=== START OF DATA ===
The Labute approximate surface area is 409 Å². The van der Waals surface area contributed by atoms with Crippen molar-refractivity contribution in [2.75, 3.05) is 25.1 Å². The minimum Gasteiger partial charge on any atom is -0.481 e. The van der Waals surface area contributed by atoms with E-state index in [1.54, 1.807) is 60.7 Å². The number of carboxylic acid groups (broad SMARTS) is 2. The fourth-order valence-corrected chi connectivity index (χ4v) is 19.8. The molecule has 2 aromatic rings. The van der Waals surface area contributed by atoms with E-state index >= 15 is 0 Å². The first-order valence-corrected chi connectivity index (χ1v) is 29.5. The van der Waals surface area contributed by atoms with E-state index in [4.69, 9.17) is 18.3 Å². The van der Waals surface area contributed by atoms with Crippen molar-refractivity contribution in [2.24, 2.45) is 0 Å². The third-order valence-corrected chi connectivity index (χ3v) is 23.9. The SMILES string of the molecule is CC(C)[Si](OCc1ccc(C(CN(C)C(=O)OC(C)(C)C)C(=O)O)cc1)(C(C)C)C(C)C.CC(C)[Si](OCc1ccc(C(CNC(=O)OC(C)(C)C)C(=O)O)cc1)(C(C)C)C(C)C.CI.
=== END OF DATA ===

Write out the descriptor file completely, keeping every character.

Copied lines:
The Labute approximate surface area is 409 Å². The van der Waals surface area contributed by atoms with Crippen molar-refractivity contribution in [2.75, 3.05) is 25.1 Å². The minimum Gasteiger partial charge on any atom is -0.481 e. The van der Waals surface area contributed by atoms with E-state index in [1.54, 1.807) is 60.7 Å². The number of carboxylic acid groups (broad SMARTS) is 2. The fourth-order valence-corrected chi connectivity index (χ4v) is 19.8. The molecule has 2 aromatic rings. The van der Waals surface area contributed by atoms with E-state index >= 15 is 0 Å². The first-order valence-corrected chi connectivity index (χ1v) is 29.5. The van der Waals surface area contributed by atoms with E-state index in [4.69, 9.17) is 18.3 Å². The van der Waals surface area contributed by atoms with Crippen molar-refractivity contribution in [2.24, 2.45) is 0 Å². The third-order valence-corrected chi connectivity index (χ3v) is 23.9. The SMILES string of the molecule is CC(C)[Si](OCc1ccc(C(CN(C)C(=O)OC(C)(C)C)C(=O)O)cc1)(C(C)C)C(C)C.CC(C)[Si](OCc1ccc(C(CNC(=O)OC(C)(C)C)C(=O)O)cc1)(C(C)C)C(C)C.CI.